You promised you wouldn’t let this happen — but you couldn’t help it.
You let yourself down. Again.
You piped down and stayed silent when your boss made that incorrect statement in the team meeting.
‘Who am I to correct her?’, you thought, ‘Maybe she’s right — she’s the boss after all.’ It doesn’t matter that you know the facts and stats against her statement; you doubt your competence and feel inferior.
Remember how anxiety bubbled up when you saw that attractive stranger at a party? Instead of asking them out — you rejected yourself on their behalf.
‘What’s the point? I know I’m not good enough. They will reject me anyway when they come to know the real me.’ You felt worthless and inadequate.
You don’t open up, even with your close friends. Even when they pay you a compliment, you feel uncomfortable (‘They are probably mocking me anyway’) and quickly divert it to chance… or even divine intervention.
‘Perhaps something’s wrong with me’, you think, ‘Maybe I don’t deserve happiness.’
Not that you haven’t tried to improve your self-esteem. You read online blogs, tried out quick-and-dirty remedies — the ones that asked you to fake-it-till-you-make-it — to browbeat this feeling of inadequacy and shame out of your system.
You took power stances, thought powerful thoughts, took out your mental machete and whacked off all negative thoughts, dressed sharply, dabbed colognes.
It even seemed to work — for a short while. But eventually, the hopelessness crept back.
Once again, your life is plagued by futility. You can’t help but continue to behave passively — it’s in “your nature”.
The truth: Neither effortless solutions nor futile passivity helps in building self-esteem. It takes work but you can definitely do it. Want to know how? Read on…
The “Fake It Till You Make It” Mantra
In your search for authentic self-esteem recipes, you must have found tons of advice which help you gain a short confidence boost, akin to a pseudo-self-esteem.
You know, the ones that tell you to take power stances, dress sharply or dress for a job that you want to have, apply some cologne, etc.
Or maybe, you were told to apply positive affirmations? You know — Be your own cheerleader, tell yourself that you are going to be a huge success, or you can do anything that you put your mind to.
In my college days (fun days — driven by low self-esteem, battling a negative body image and plagued by a clinical aversion of talking to girls), I remember subscribing to the newsletter of one Rod Cortez, who promised to teach the mystical art of charming women by — boosting confidence to the stratosphere.
It didn’t quite work out for me. I dunno, maybe the stratosphere’s really low these days — damn you global warming.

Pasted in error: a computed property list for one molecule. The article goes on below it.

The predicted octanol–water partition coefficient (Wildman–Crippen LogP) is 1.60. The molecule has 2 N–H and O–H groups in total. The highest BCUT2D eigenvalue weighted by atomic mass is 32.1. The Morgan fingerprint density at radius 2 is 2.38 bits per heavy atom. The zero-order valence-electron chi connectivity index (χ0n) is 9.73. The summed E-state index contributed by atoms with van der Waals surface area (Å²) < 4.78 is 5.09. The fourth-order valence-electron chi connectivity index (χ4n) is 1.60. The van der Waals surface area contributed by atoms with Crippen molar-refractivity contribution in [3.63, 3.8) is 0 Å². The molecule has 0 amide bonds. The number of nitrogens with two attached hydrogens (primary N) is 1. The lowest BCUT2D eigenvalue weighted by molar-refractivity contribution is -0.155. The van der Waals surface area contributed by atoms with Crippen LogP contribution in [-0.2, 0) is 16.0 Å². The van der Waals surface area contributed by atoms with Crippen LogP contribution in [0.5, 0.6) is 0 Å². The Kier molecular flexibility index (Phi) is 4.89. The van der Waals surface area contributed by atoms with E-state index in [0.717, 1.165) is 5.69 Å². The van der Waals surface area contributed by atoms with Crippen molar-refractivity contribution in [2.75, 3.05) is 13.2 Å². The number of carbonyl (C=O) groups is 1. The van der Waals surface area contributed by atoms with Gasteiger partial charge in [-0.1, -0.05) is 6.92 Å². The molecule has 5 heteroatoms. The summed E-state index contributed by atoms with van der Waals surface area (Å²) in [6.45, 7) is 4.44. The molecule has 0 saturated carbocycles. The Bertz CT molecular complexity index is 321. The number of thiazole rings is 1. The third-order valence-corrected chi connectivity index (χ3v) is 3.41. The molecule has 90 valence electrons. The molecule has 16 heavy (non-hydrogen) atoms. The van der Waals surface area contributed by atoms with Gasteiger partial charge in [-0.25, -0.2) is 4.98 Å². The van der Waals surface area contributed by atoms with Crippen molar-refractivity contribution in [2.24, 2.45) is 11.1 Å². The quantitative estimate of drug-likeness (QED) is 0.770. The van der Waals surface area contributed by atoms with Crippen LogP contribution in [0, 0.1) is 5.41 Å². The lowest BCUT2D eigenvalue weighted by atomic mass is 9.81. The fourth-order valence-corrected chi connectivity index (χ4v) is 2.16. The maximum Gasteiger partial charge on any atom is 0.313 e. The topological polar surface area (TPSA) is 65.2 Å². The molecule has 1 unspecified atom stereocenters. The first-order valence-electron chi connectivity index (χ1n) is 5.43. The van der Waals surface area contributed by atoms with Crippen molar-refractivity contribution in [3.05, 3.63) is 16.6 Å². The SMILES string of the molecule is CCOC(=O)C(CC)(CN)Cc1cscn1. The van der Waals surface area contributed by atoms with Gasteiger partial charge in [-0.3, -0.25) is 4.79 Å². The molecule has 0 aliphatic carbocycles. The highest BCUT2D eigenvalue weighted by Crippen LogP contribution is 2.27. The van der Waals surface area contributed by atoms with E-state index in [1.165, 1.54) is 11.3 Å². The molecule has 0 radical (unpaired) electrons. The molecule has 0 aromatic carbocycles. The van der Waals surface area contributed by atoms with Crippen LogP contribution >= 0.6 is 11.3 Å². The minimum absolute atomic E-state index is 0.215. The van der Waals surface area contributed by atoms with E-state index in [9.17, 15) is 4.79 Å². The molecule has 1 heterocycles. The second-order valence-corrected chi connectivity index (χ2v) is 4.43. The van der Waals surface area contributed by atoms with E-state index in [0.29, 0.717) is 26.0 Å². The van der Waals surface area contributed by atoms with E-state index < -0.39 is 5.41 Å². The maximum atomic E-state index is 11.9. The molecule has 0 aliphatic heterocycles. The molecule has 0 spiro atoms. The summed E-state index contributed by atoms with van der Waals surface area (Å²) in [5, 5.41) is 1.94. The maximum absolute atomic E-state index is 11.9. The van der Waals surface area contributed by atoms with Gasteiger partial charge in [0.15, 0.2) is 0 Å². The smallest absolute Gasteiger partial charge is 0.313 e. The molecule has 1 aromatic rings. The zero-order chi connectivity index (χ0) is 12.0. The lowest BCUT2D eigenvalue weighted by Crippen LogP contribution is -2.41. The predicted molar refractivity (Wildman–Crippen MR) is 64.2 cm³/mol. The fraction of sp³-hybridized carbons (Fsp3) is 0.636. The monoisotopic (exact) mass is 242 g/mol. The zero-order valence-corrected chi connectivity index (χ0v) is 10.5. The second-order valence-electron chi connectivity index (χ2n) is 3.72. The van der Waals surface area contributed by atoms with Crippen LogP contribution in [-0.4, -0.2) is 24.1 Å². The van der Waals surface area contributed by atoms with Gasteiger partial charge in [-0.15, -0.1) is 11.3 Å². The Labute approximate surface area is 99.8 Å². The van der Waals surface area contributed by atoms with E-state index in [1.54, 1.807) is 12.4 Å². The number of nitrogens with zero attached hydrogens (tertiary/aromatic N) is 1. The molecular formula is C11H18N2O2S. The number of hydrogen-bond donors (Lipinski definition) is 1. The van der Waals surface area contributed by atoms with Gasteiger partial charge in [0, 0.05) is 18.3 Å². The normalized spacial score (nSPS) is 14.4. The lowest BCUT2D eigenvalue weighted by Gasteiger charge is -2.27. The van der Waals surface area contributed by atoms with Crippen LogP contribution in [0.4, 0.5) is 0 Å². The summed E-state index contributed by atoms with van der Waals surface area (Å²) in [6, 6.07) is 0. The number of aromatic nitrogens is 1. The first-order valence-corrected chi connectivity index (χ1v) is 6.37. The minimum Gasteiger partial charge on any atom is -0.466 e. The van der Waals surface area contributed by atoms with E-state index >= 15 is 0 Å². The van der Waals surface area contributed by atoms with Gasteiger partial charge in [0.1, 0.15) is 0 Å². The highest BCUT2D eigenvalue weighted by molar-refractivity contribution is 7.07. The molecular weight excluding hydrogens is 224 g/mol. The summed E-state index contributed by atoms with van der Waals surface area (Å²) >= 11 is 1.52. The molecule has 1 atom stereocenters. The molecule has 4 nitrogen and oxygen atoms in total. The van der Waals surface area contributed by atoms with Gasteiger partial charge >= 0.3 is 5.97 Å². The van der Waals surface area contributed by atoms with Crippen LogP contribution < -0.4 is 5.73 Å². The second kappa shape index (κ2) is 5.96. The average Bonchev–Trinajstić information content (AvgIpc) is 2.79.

But the message was clear: act confident — even if you don’t feel like it.
Fake it till you make it.
The problem is, even though it feels like a short term boost or hype to your psyche, it doesn’t really stick. Those insta-remedies for self-esteem are more concerned about how you appear to others, rather than how you really feel about yourself.
Sure, they make you feel good for a short while, even cause some marginal improvement; but sooner or later the effect wears off. And when it does, the moral dilemma of low self-esteem — the feeling of being an impostor — hits you like an avalanche and leaves you gasping for breath, forcing you to retreat back to your safe haven of passivity and futility.
The Recipe To Fortify Authentic Self-Esteem
To know the perfect recipe for self-esteem, you need to understand what self-esteem really is. Self-esteem is a composite of two interrelated components: self-efficacy — a sense of confidence while we face life’s challenges, and self-respect — a sense of being worthy of happiness, as succinctly defined by Nathaniel Branden Ph.D.
You feel secure in your own hands when your ability to think, understand, learn and choose — bear results. You feel serene when you think you deserve happiness, love, and respect from others and you are comfortable in expressing your thoughts, needs and wants.
If you want to increase your self-esteem, you need to do the inner work and focus on practices and conscious actions that bolster these aspects. It’s the healthy nourishing meal that authentic self-esteem needs.
The Six Pillars Of Self-Esteem
As Nathaniel Branden theorizes, there are six practices fundamental to reinforce self-efficacy and self-respect.
#1 Living Consciously
You live consciously when you actively participate in life and do not remain a passive bystander; remain present at the moment without losing a wider context.
You respect reality, reach out towards relevant facts, distinguish between said facts and your emotions and confront your impulses to deny painful truth. You understand that your fears or denials do not alter a fact, even if you don’t like the truth.
You open yourself to new knowledge and ideas, persevere to understand the world, act upon what you learn. You commit to learning and growth throughout life.
Conscious living unfurls a new paradigm to life — without which no inroads into self-esteem is possible.
You practice self-acceptance when you choose to value yourself, treat yourself with respect, and stand up for your right to exist.
You refuse to regard any part of yourself — your body, thoughts, actions, dreams — as alien, as not you. You don’t rationalize, deny or explain away negative emotions like anger, fear or inconvenient lust. You accept them — even if you don’t like or admire them — as your expression, at least at the time it occurred.